Trends in Teleworking


Kurt Cagle, the managing editor of, recently explored Telework as the New Face of the Agile Workforce in a piece for O’Reilly Media. The article examines the intersection of rising fuel prices, the credit crunch, rising real estate prices and congested transport networks, contrasting them with the steady rise in teleworking and telecommuting.

Here’s a few interesting notes from of Cagle’s analysis…

  • Roadbumps On the Virtual Commute – social media, presence-based communications and web applications are helping to minimize the some of the issues around how people work together from different locations and time zones. Cagle goes on to point out the the technical limitations are now largely moot, with social limitations being of concern to most teleworkers.
  • Telework and Agile Development -the notion of agile development, pairing experienced and inexperienced programmers through a mentoring relationship is beginning to spread to other non-software disciplines such as writers and marketeers.
  • Risk Mitigation Through Telework – dispersing the physical and human assets of organizations can help build resilience and continuity into a business, mitigating the risk of potentially disastrous scenarios. Conversely, casting a wider net for talent and personnel opens new opportunities and ensure the best people can be engaged.
  • The Green Telecommute – There’s a growing anxiety that teleworking simply shifts the carbon debt from organizations to individuals homes; however studies from Sun illustrate that 97% of an employee’s carbon footprint was simply due to commuting. Sadly, here in the UK telecommuting isn’t even part of the political debate on greening British cities.
  • Telework’s Future – a rethink is required in how organizations manage people. Teleworking demographics polarize around those close to retirement and those early in their careers, each demanding a degree of flexibility in their lives. With estimates that around a third of the US workforce will demand to telework within the next four years, it’s clear organizations aren’t culturally attuned to manage a distributed workforce. I’d go further and state that government is tone deaf to the possibilities of incentivizing teleworking as a means to reduce the burden on congested transport networks.

Read Kurt Cagle’s full report here…


Reasons for Telecommuting

The high hopes for distance working are often overstated. It works best for self-starters and entrepreneurs that have some previous business experience.

For most people online work opportunities amount to either slave labor or MLM schemes. This includes the mommy bloggers.

Working online is more than having the right gadgets, but it does not hurt to keep dreaming and keep searching.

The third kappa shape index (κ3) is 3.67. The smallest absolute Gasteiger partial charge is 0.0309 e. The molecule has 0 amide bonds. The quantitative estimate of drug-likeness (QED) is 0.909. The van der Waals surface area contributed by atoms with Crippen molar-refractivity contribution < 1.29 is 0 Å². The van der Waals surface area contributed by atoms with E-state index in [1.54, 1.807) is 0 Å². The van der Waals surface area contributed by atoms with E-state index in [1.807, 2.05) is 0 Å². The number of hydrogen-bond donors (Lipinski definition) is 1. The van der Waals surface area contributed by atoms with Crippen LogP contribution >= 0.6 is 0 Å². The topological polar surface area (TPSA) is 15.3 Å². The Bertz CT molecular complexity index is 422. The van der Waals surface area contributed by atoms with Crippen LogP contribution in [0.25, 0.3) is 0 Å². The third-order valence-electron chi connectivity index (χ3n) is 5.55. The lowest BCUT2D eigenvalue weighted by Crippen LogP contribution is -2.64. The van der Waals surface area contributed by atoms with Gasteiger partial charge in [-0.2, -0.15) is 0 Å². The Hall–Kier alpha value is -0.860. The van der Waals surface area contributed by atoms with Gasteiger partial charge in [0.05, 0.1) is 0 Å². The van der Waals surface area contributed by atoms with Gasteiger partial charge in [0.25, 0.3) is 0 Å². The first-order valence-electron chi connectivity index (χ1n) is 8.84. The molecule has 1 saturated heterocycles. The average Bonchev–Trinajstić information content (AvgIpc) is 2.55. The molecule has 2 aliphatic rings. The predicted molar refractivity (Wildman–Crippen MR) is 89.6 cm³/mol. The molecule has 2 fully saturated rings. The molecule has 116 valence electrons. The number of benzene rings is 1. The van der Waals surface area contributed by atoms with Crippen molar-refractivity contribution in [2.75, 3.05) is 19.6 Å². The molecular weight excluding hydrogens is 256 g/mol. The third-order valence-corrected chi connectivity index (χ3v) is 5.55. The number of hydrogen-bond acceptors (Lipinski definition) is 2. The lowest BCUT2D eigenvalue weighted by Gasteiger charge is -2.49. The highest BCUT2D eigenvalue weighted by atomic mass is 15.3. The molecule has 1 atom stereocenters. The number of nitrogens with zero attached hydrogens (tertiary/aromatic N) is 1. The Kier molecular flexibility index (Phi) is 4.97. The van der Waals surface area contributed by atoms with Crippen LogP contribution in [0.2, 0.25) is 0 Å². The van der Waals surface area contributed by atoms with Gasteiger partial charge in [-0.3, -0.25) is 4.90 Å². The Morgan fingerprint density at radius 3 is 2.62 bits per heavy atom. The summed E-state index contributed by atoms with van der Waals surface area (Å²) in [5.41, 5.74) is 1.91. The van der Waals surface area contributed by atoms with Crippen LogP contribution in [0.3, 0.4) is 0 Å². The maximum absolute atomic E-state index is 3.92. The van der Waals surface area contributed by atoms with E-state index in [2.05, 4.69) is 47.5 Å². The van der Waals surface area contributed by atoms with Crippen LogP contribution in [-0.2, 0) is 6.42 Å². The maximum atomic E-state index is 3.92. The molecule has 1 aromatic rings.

It might be easier to get buy-in for telecommuting options if management had a higher degree of confidence in the infrastructure and facilities utilized by telecommuters.

Remote Office Centers might go a long way towards providing that confidence. ROCs lease individual offices, internet and phone systems to workers from different companies in shared centers located around the city and suburbs.

There are several advantages to ROCs:
1. Improved infrastructure (reliable internet and phone systems)
2. Improved structure. It is easier to start and stop the work day when you have a place to go each day to work.
3. Social contact with other workers.
4. Onsite technical support

ROCs are fairly new, but can be found in many cities by searching the internet for “Remote Office Centers” or by going to a free web site that lists ROCs:


The risk mitigation of a distributed workforce is underplayed by many organisations.

At first this sounds like hype against terrorist attacks and natural disasters, but how much lost time could be made up by reducing employee exposure to epidemics of the common cold.


It’s interesting that the recent gas shortage has in fact fueled the move towards telecommuting (telework).

In fact, the parts of the federal government (judiciary branch) is pushing employees to learn how to telework and providing training in order to provide them the knowledge to set up the technology to support teleworking. I know because my wife is one of those trainers.


Our execs just decided to paint the walls a cheerful color. They said, “No one shows up to work because it is so gloomy”. blink blink… No, no one shows up because they are saving gas and getting more done by TELECOMMUTING!

Barbara Saunders

David – funny and pathetic at the same time, and so true!

I recently sat through a bizarre conversation about “employee loyalty” in which I was the only person to argue that it is reasonable for people to seek another job in response to the news of wage freezes.


You would think this is a no-brainer, but you’d be wrong! Its a constant battle in some organizations to justify telecommuting. The problem is that those making the decision usually are the ones that get teary eyed thinking about the good old days of gathering around the fax machine and celebrating the 57th birthday of Jane from the secretary pool.

Comments are closed.